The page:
Falcons go abroad: summer accolades

Darmin Tarasewicz

Darmin Tarasewicz (11), a prospective student of politics, spent two weeks in Ghana this summer during a law and human rights internship with Legal Aid and Amnesty International, both non-profit, international organizations.

The program was split into two one-week sessions. The first week, Tarasewicz was under the supervision of Ghana’s Legal Aid Commission in the country’s capital, Accra, and involved handling legal paperwork and providing basic legal advice to petitioners. The second part of his internship was administered by Amnesty International and focused on bringing awareness to menstrual equity in Ghanaian middle schools and educating people living in poverty about home remedies for medical ailments.

“Kids were going through puberty [and] many of them lacked resources like pads or tampons,” Tarasewicz said. “We talked to them about how periods are natural and shouldn’t be seen as taboo.”

One of seven interns who were chosen via a highly selective application process, Tarasewicz’s most memorable experience was when he was almost able to attend the trial of a Ghanaian man accused of murdering a taxi driver. The trial, set for July 26, was dismissed because the parliament of Ghana abolished the death penalty on July 25. For Tarasewicz, witnessing this legislative action was an added layer of experience to his internship, as Legal Aid and Amnesty International expressed contrasting views on the national ban.

“It’s interesting that Legal Aid [was] fighting [against the ban of] the death penalty, but Amnesty is saying it was a great idea, that it improves human rights in Ghana,” Tarasewicz said.

Tarasewicz plans to pursue a political science and international relations degree in the future.

“This program really exposed me to inequalities not just in society, but also in government and politics,” Tarasewicz said.

Alisha Patel

A four-year student of the TPHS Spanish Language Pathway, Alisha Patel (12) traveled to Santa Elena, Ecuador for a four-week Spanish immersion program in June through the nonprofit organization Amigos de las Americas.

Following her acceptance into the program, Patel joined the San Diego Chapter where she connected with volunteers and Amigos alumni in the area. Leading up to the trip, she honed her Spanish-speaking skills and trained for different scenarios in Santa Elena.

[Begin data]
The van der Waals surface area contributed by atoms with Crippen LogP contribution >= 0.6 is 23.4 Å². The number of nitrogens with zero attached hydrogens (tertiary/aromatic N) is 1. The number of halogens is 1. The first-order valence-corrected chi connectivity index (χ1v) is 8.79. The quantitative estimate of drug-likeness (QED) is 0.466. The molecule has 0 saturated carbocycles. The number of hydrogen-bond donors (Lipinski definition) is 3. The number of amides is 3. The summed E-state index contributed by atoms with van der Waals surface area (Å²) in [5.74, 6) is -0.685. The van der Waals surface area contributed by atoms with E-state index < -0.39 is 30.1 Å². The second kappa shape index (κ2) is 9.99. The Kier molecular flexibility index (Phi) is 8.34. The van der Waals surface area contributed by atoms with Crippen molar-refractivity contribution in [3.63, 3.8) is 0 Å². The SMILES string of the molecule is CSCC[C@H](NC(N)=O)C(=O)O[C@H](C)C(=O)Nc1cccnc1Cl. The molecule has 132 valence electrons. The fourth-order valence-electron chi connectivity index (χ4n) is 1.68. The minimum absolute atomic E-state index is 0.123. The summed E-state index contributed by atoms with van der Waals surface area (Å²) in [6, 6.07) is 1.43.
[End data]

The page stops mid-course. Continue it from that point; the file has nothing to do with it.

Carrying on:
“It was tradition for me to go,” Patel said.

Her father, brother, and other family members have also participated in programs through Amigos, making her experience particularly special.

“I was most excited to meet my host family,” Patel said.

Patel spent the majority of her time living with a local Ecuadorian family; she especially enjoyed conversing with her host mother. Patel also taught local children through games and activities with emphasis on community health, civic participation and leadership. She created these activities with her Amigos community partner Liana Franco, a teenage girl from the Bay Area.

Patel enjoyed aspects of her everyday life such as forming relationships with the local children, playing soccer and most of all, playing Uno.

“There wasn’t a single night we didn’t play Uno,” Patel said.

As her four weeks came to an end, Patel was honored with a community despedida:; a traditional Spanish farewell.

“At the end we took a humongous group picture,” Patel said. “They all kept coming up to me and telling me not to leave.”

Reflecting on her travels, Patel said that she Amigos “completely shifted” her perspective. She highly recommends the program to other students wanting to explore new cultures and gain new experiences.

“It made me grateful for everything I have, especially for the little things like spending time with family and spending time outdoors,” Patel said.

Luca Antonelli

For three weeks this summer, Luca Antonelli (11) sailed through the islands of the Bahamas to earn his Iron Diver certification with the organization known as Naui. To qualify for this experience, Antonelli completed a similar diving program in the British Virgin Islands last summer, earning four open-water diving certifications through diving lessons and final assessments. Joined by 20 other certified divers between the ages of 13 and 20, Antonelli lived on a 70-foot boat and completed 39 dives. He earned the Iron Diver certification by attempting every dive offered throughout the trip.

“I really enjoy the silence [of diving],” Antonelli said. “It gives you time to think by yourself. You really feel at peace.”

When a diver goes beyond 100 feet, their body goes into a state called nitrogen narcosis, which Antonelli describes as a state of euphoria.

Antonelli said that his favorite part of the trip was swimming with nurse sharks; beyond diving, he also enjoyed experiencing Bahamian culture. During the trip, the ship docked for two days, during which Antonelli and his peers were able to explore the islands. They spent these days hiking, eating at restaurants, swimming with pigs, and immersing themselves in Bahamian culture. Antonelli enjoyed cracked conch, a Bahamian staple that is made by battering and frying tenderized conch meat.

“Bahamian culture is super cool because everybody is incredibly respectful,” Antonelli said. “It’s an island culture, so everyone knows everyone. It’s a completely different feeling from being a tourist somewhere else because everyone is really welcoming.”

The maximum depth that Antonelli reached while on his trip in the Bahamas was 151 feet where he was able to stay for 35 minutes. While down there, Antonelli enjoys watching the sea life as well as communicating with his buddy using hand signals.

“ I love sitting down there, with a buddy, looking at cool [stuff].” Antonelli said.

photos by Anna Opalsky/Falconer

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